Always use our recommended tree ties or strapping.  These are designed and manufactured with the correct amount of give to hold the tree firm without strangling it. They should be checked at the end of each growing season for adjustment as the trunk thickens.  Non proprietary materials such as baler twine will cut into the bark and should not be used.

Protection from Animal Damage

Rabbits, deer, sheep, cattle and horses can all potentially damage trees.  Ask us for advice on the most appropriate guards for your trees or hedge.  Squirrels are also a terrible pest when trees get to about 20ft tall but there is no protection available.


By Pat Younger on 10/05/2016

My prunus nigra is now 6 years old, planted in full sun position.  I seem to have lots of yellow crusty algae growing on its lower branches, and even though it flowered recently it’s leaves do not seem very happy and are rather sparse.  We do however, live in a ‘frost pocket’ and the week before last experienced some ground frost.
What should I do to make my tree happier?
Many thanks.

By Richard Hodges on 20/05/2016

Hi-We have a tree that is similar to the purple leaved plum tree but it has dark blue/black damson like fruit. Could this be the previosly mentioned tree.If yes when is the best time to prune it.Your help would be very much appreciated.Thanks.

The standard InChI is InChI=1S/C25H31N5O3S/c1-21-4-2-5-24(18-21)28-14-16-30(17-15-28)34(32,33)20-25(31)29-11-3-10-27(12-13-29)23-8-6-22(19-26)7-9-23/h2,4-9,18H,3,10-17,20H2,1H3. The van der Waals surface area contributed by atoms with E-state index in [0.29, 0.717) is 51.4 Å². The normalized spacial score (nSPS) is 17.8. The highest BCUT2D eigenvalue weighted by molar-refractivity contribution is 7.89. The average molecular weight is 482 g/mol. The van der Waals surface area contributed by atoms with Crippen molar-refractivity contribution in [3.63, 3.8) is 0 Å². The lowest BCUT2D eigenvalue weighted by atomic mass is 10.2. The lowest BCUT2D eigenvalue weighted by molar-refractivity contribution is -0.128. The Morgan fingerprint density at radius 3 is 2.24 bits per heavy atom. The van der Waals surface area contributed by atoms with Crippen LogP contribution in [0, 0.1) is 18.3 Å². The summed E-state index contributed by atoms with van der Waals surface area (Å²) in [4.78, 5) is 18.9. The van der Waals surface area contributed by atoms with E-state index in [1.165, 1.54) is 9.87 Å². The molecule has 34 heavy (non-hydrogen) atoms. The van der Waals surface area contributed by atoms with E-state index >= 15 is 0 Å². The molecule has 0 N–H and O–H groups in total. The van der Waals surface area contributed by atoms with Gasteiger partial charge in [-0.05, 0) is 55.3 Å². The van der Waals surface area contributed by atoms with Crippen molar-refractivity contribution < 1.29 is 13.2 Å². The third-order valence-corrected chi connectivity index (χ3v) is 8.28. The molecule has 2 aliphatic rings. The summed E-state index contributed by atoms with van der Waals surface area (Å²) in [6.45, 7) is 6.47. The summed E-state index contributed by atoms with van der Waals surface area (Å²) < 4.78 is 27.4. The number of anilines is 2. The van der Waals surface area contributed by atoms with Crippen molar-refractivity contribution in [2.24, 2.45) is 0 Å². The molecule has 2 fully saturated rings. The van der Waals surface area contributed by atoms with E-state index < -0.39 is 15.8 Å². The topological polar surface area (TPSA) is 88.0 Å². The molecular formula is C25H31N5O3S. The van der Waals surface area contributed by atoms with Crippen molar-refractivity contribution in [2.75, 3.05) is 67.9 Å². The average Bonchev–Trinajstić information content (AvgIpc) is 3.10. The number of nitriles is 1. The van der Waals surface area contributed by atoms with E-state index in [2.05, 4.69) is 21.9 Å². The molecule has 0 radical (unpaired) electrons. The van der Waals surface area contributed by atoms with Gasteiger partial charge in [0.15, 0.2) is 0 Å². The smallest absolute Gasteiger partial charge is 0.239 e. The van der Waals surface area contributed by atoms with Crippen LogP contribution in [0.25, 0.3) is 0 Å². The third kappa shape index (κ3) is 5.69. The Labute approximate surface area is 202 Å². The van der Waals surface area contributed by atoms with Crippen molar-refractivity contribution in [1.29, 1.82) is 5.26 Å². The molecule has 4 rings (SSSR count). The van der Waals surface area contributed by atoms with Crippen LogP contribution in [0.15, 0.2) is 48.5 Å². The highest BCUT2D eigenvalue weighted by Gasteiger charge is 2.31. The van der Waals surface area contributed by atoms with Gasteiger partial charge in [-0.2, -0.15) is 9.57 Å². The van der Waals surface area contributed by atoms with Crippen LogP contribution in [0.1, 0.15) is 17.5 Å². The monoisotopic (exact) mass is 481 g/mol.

Richard hodges

By Simon on 25/05/2016

Hello Pat,

Sorry to hear you Prunus nigra is suffering. Would you be able to email a photograph to .(JavaScript must be enabled to view this email address) so we can take a look?

By Simon on 25/05/2016

Hello Richard,

Prunus trees need to be pruned in summer to avoid risk of silver leaf.

By Mark Parnell on 17/06/2016

I have a purple leaved plumb (bought from yourselves about 7 years ago). We noticed today that most of the leaves have small holes in them. I’ve looked for insects but cannot see any. Any idea what the problem could be?

By Simon on 22/06/2016

Dear Mark,

The holes could be caused by insects or shot hole. If you would like to send a photo to .(JavaScript must be enabled to view this email address) we can take a look.

By Ann on 12/09/2016

I have a purple leaved prunus and some of the leaves have like a white mould on them. What could be causing this ?

By Simon on 14/09/2016

Hello Ann,